15. Tominellay says:

    Here are some outside-the-box musings –
    My observation is that Pope JPII’s changes to the rules for electing a Pontiff had the effect of making Martini’s election improbable/impossible. And having been elected to the papacy, BXVI changed those rules back to exactly what they had been previously. Then once Martini was “safely” deceased, BXVI himself stepped aside.

  16. gatormom says:

    This idea that we should just wait for the bad men to die off is pusillanimous. Whoever says this should be embarrassed. Good grief, if you believe that you shouldn’t say it out loud.

  17. iamlucky13 says:

    From the Register’s article:

    “The Register contacted Cardinal Danneels Nov. 3 to see if he would like to respond to the concerns raised about his actions, but he declined the request.”

    I try to be careful not to draw conclusions when I see claims that don’t include any concrete evidence and aren’t corroborated by other sources. However, it seems Cardinal Danneels was given an opportunity to respond and does not care to either deny what Mr. Badde reports was said, nor correct the context or interpretation of it.

    “Note that he recently referred to his group as the “mafia.” I didn’t refer to them that way in 2005. He used that term, and he was proud of it.”

    Choosing that term to describe one’s own group is down right puzzling, given that Pope Francis took the very public step of excommunicating the members of the Italian mafia. This is like a group of US Congressmen calling themselves Al Qaida. It’s a deliberately antagonistic description, and I’m at a loss what sort interpretation or response it was intended to evoke.

    Moving on…

    ” They can no longer hide behind pope and one or two bishops (such as Cardinal Burke or Pell or Arinze) say the hard things while they go along with the flow. “

    How true this is. If only a few bishops speak up forcefully about movement’s like Cardinal Kasper’s proposal, they can be easily portrayed as a conservative extremist fringe and dismissed. If, on the other hand, the majority of the bishops individually responded by condemning dismissive interpretations of the very explicit words of Christ and explaining the error of separating doctrine from pastoral practice or separating just intent to accept mercy from God’s offering of mercy, the few individuals like Cardinal Kasper will become painfully for conspicuous in their dissent and not be emboldened to make such radical proposals supported only by distorted notion of mercy whereby the penitent has no actual obligation to repent.

    The secular world will still attack the individual bishops, but they will at least have the support of each other.

  18. thomas tucker says:

    Here’s what I don’t understand, and likely never will unless someone in the knos can explain it to me: how is it that men with heterodox views get appointed as bishops and, even more, as cardinals in the first place? If you were Pope, wouldn’t you look very closely at the men you were selecting?

  19. TNCath says:

    Well, even though they didn’t triumph in 2005, they won in the end. We are living in the worst of times as far as the Church is concerned. She (the Church) is being undermined from within and will continue to be undermined, I’m afraid, until another pope comes along, assuming there will be enough cardinal-electors to elect someone who shares the mindset of St. John Paul II and Benedict XVI. I’m not holding my breath, though.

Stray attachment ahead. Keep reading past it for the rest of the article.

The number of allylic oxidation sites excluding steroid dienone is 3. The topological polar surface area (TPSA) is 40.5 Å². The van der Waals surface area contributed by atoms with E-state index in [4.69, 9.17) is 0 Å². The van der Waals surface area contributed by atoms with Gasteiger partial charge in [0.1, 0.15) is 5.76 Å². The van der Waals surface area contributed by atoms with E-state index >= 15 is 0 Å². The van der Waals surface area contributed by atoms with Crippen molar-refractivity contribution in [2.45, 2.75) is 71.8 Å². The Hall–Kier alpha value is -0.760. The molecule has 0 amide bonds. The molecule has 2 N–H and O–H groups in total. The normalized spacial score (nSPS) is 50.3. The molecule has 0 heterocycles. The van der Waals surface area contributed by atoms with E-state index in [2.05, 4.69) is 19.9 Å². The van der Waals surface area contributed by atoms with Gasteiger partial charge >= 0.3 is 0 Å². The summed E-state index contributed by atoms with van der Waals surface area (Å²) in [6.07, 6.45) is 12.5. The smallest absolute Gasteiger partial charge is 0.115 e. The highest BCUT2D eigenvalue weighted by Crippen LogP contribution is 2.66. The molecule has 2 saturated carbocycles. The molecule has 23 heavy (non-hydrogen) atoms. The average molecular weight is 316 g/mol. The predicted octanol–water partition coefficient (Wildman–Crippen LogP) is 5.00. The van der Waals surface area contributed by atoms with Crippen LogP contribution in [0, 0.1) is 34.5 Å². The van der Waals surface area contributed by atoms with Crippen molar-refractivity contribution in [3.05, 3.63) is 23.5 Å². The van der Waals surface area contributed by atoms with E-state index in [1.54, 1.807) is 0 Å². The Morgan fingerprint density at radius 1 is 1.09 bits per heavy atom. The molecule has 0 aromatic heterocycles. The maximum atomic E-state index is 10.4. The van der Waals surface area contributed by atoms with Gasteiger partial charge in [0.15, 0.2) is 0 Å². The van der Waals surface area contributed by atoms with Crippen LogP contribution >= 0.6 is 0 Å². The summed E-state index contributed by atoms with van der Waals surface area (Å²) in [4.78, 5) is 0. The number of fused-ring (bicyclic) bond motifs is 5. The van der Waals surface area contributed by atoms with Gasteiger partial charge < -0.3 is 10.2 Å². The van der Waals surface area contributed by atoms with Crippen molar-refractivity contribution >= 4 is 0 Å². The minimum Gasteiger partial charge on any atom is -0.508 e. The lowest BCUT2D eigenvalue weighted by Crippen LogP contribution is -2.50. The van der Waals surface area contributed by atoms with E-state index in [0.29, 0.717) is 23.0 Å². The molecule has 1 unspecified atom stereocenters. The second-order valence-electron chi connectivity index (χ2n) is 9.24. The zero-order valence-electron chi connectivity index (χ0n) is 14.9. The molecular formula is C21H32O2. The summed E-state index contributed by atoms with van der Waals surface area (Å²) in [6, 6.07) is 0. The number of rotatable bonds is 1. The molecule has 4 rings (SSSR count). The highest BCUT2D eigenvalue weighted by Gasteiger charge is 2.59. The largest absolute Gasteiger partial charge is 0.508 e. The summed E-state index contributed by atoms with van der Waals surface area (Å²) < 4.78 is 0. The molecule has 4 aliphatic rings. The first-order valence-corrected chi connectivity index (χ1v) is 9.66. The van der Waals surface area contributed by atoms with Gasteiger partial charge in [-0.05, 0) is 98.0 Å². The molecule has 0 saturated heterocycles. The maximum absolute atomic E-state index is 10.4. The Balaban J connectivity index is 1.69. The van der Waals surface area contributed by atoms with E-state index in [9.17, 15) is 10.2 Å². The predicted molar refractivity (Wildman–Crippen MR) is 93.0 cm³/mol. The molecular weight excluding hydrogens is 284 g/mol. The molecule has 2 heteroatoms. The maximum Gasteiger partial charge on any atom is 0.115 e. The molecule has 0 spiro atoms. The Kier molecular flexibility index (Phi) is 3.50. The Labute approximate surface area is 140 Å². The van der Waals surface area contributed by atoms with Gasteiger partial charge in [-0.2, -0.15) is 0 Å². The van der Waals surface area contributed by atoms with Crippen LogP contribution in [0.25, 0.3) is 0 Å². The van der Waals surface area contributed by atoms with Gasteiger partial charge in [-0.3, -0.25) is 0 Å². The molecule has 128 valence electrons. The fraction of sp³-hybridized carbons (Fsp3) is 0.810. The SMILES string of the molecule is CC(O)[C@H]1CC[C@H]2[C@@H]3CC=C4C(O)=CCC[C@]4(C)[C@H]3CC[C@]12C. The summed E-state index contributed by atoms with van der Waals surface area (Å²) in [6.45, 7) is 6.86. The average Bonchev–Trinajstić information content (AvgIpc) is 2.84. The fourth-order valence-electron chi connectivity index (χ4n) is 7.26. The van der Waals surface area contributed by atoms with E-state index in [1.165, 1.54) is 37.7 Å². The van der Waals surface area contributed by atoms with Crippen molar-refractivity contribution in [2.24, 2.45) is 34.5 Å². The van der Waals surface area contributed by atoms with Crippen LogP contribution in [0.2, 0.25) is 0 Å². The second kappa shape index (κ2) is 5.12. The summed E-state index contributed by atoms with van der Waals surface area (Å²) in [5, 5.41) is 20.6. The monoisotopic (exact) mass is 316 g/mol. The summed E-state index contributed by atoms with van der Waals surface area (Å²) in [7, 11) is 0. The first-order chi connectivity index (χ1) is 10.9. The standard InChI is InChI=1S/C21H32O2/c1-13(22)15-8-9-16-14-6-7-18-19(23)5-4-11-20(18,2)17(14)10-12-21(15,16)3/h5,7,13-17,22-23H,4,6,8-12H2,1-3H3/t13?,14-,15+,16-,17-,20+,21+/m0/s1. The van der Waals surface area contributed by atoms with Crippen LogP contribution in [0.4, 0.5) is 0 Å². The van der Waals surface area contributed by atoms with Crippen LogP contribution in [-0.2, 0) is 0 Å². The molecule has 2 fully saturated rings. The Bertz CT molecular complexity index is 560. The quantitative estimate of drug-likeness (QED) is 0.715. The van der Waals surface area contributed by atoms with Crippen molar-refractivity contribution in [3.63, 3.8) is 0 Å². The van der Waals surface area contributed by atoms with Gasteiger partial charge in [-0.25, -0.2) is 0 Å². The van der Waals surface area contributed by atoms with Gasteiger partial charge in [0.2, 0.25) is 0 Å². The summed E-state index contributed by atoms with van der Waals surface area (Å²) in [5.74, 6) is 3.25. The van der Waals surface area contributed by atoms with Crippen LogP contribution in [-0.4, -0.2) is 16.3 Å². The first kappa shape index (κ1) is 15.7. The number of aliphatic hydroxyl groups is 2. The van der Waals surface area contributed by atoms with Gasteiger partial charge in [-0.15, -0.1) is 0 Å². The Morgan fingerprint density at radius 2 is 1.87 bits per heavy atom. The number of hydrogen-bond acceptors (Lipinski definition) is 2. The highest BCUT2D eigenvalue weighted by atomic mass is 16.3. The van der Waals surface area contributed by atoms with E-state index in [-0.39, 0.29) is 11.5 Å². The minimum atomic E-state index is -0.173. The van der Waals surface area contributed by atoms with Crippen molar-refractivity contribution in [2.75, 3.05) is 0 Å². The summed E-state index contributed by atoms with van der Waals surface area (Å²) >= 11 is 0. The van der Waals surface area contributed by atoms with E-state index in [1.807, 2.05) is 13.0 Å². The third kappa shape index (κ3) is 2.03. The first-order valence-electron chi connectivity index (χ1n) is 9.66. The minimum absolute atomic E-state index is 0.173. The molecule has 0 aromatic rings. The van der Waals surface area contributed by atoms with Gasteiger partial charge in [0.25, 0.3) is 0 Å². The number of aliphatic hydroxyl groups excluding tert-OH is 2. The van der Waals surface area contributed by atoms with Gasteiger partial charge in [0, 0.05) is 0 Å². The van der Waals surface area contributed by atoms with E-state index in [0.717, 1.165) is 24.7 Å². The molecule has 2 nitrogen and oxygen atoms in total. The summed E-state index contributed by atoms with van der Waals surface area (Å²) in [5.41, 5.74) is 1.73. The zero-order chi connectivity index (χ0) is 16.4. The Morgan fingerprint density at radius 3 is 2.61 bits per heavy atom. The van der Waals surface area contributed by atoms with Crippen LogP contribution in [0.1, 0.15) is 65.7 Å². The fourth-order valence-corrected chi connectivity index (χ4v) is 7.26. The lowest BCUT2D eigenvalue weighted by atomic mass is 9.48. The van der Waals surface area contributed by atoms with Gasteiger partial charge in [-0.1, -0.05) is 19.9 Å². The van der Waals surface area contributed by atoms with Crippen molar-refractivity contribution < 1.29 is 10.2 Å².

20. Gratias says:

    I pray for the Pope Emeritus’ health almost daily. I also pray for his intercession for my prayers as I consider him a living Saint. It was a blessing to have his reign. All B16 teachings are in writing so they will be with the Church forever. I recommend his books compiling his Wednesday public audiences.

    With Pope Francisco what we got is Global Warming and air conditioning into the Magisterium of the Church. This pope represents the apogee of Vatican Council II. Hard times are ahead of the Church. I am sure that with Daneels my Roger Cardinal Mahony was also on the winning team. I did not know Jesuit Cardinal Martini but it seems that we dodged a bullet with that one for he was very intelligent.

  21. Phil_NL says:

    While several of the cardinals mentioned would, in certain contexts, qualify as “the usual suspects” – having produced a lot of smoke over the decades, so much that there presumably have to be at least some fires, they’re also on their last legs.

    None of them mentioned is less than 78. Sure, a cardinal can have some influence past 80, but not in a conclave, and only in so far the Pope allows in other areas. I think it is safe to assume they already have done their worst. Perhaps some fall-out is only to materialize in the coming years, but time for new mayhem is very short indeed.

    So, let me emphasize again: rather than focussing on these usual suspects, it would be much more interesting to see who they recruited to carry on their work. Who will take over the torches of these cardinals? That’s the really freightening part, if it exists.

  22. Gerard Plourde says:

    Dear TNCath,

    We have the assurance of Our Lord that the Church will survive. She is always threatened, due to the effects of Original Sin. As for us as individuals, we must pray that our faith is increased, so that we are not lead into temptation. We are also called to pray for those in authority in the Church so that they be stengthened in faith and steadfastness.

  23. eymard says:

    pmullane said:

    “they cannot afford another conclave to be manipulated by a rouge group”

    “Rouge” group has to be one of the funniest, most ominous Freudian slips in the history of the English language.

  24. The Masked Chicken says:

    Dear thomas tucker,

    You wrote:

    “Here’s what I don’t understand, and likely never will unless someone in the knos can explain it to me: how is it that men with heterodox views get appointed as bishops and, even more, as cardinals in the first place?”

    Here you go. Hope it helps.


    The Chicken

  25. I just read James Hitchcock’s article referenced by The Chicken. Sad and discouraging, it nevertheless does seem to describe the Church today to a “T.” Traditionalists need to hammer their way back into the mainstream Church somehow instead of politely ceding everything to the heterodox. I certainly don’t claim that this is easy, but orthodoxy needs to become part of the mainstream again, not just an underground subculture. The bad guys have chased us out of the Church and they won’t be content with stopping there; next is to be chased out of the world.

Comments are closed.